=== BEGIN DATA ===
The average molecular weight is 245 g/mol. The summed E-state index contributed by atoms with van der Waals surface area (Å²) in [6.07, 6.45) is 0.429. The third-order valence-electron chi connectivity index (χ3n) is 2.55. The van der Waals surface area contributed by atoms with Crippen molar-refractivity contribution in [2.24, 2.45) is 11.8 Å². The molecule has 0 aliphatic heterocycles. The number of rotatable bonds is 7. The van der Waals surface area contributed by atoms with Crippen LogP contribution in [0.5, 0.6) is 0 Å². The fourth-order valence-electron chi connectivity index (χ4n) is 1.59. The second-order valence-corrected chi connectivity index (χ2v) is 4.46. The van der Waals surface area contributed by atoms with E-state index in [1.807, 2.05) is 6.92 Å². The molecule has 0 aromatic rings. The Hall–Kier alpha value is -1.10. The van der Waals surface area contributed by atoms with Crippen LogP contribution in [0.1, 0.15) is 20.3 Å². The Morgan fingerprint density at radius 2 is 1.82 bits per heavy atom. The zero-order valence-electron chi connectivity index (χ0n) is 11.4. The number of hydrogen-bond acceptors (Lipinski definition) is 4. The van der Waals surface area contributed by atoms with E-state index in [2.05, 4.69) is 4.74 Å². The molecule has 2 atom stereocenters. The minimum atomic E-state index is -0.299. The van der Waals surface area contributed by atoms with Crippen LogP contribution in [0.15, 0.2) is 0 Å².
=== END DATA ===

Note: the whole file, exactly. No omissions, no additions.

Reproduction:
The average molecular weight is 245 g/mol. The summed E-state index contributed by atoms with van der Waals surface area (Å²) in [6.07, 6.45) is 0.429. The third-order valence-electron chi connectivity index (χ3n) is 2.55. The van der Waals surface area contributed by atoms with Crippen molar-refractivity contribution in [2.24, 2.45) is 11.8 Å². The molecule has 0 aliphatic heterocycles. The number of rotatable bonds is 7. The van der Waals surface area contributed by atoms with Crippen LogP contribution in [0.5, 0.6) is 0 Å². The fourth-order valence-electron chi connectivity index (χ4n) is 1.59. The second-order valence-corrected chi connectivity index (χ2v) is 4.46. The van der Waals surface area contributed by atoms with E-state index in [1.807, 2.05) is 6.92 Å². The molecule has 0 aromatic rings. The Hall–Kier alpha value is -1.10. The van der Waals surface area contributed by atoms with Crippen LogP contribution in [0.1, 0.15) is 20.3 Å². The Morgan fingerprint density at radius 2 is 1.82 bits per heavy atom. The zero-order valence-electron chi connectivity index (χ0n) is 11.4. The number of hydrogen-bond acceptors (Lipinski definition) is 4. The van der Waals surface area contributed by atoms with E-state index in [2.05, 4.69) is 4.74 Å². The molecule has 2 atom stereocenters. The minimum atomic E-state index is -0.299. The van der Waals surface area contributed by atoms with Crippen LogP contribution in [0.15, 0.2) is 0 Å².